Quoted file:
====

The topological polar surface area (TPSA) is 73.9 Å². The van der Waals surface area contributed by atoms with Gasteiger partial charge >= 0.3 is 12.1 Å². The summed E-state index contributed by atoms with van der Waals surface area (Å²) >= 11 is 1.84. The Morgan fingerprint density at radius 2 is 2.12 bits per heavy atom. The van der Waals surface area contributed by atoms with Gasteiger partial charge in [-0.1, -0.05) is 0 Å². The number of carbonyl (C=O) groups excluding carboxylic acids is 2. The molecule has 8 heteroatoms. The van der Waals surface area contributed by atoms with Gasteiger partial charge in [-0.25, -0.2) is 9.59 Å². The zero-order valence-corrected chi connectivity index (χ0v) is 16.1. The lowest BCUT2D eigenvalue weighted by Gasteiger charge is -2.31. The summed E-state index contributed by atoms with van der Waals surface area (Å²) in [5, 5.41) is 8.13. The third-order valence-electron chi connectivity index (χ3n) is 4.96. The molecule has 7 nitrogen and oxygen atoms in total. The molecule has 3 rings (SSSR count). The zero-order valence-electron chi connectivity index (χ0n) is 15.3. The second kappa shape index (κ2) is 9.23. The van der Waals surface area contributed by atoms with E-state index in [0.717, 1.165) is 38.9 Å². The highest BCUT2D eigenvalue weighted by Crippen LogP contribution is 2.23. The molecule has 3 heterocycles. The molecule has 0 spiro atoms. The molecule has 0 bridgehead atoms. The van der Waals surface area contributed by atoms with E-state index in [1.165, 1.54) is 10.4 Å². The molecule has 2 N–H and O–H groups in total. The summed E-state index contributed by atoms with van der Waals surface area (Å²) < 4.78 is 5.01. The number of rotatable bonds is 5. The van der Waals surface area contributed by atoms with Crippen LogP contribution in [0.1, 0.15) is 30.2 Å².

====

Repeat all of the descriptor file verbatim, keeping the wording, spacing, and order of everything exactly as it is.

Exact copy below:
The topological polar surface area (TPSA) is 73.9 Å². The van der Waals surface area contributed by atoms with Gasteiger partial charge >= 0.3 is 12.1 Å². The summed E-state index contributed by atoms with van der Waals surface area (Å²) >= 11 is 1.84. The Morgan fingerprint density at radius 2 is 2.12 bits per heavy atom. The van der Waals surface area contributed by atoms with Gasteiger partial charge in [-0.1, -0.05) is 0 Å². The number of carbonyl (C=O) groups excluding carboxylic acids is 2. The molecule has 8 heteroatoms. The van der Waals surface area contributed by atoms with Gasteiger partial charge in [-0.25, -0.2) is 9.59 Å². The zero-order valence-corrected chi connectivity index (χ0v) is 16.1. The lowest BCUT2D eigenvalue weighted by Gasteiger charge is -2.31. The summed E-state index contributed by atoms with van der Waals surface area (Å²) in [5, 5.41) is 8.13. The third-order valence-electron chi connectivity index (χ3n) is 4.96. The molecule has 7 nitrogen and oxygen atoms in total. The molecule has 3 rings (SSSR count). The zero-order valence-electron chi connectivity index (χ0n) is 15.3. The second kappa shape index (κ2) is 9.23. The van der Waals surface area contributed by atoms with E-state index in [0.717, 1.165) is 38.9 Å². The highest BCUT2D eigenvalue weighted by Crippen LogP contribution is 2.23. The molecule has 3 heterocycles. The molecule has 0 spiro atoms. The molecule has 0 bridgehead atoms. The van der Waals surface area contributed by atoms with E-state index in [1.165, 1.54) is 10.4 Å². The molecule has 2 N–H and O–H groups in total. The summed E-state index contributed by atoms with van der Waals surface area (Å²) < 4.78 is 5.01. The number of rotatable bonds is 5. The van der Waals surface area contributed by atoms with Crippen LogP contribution in [0.1, 0.15) is 30.2 Å².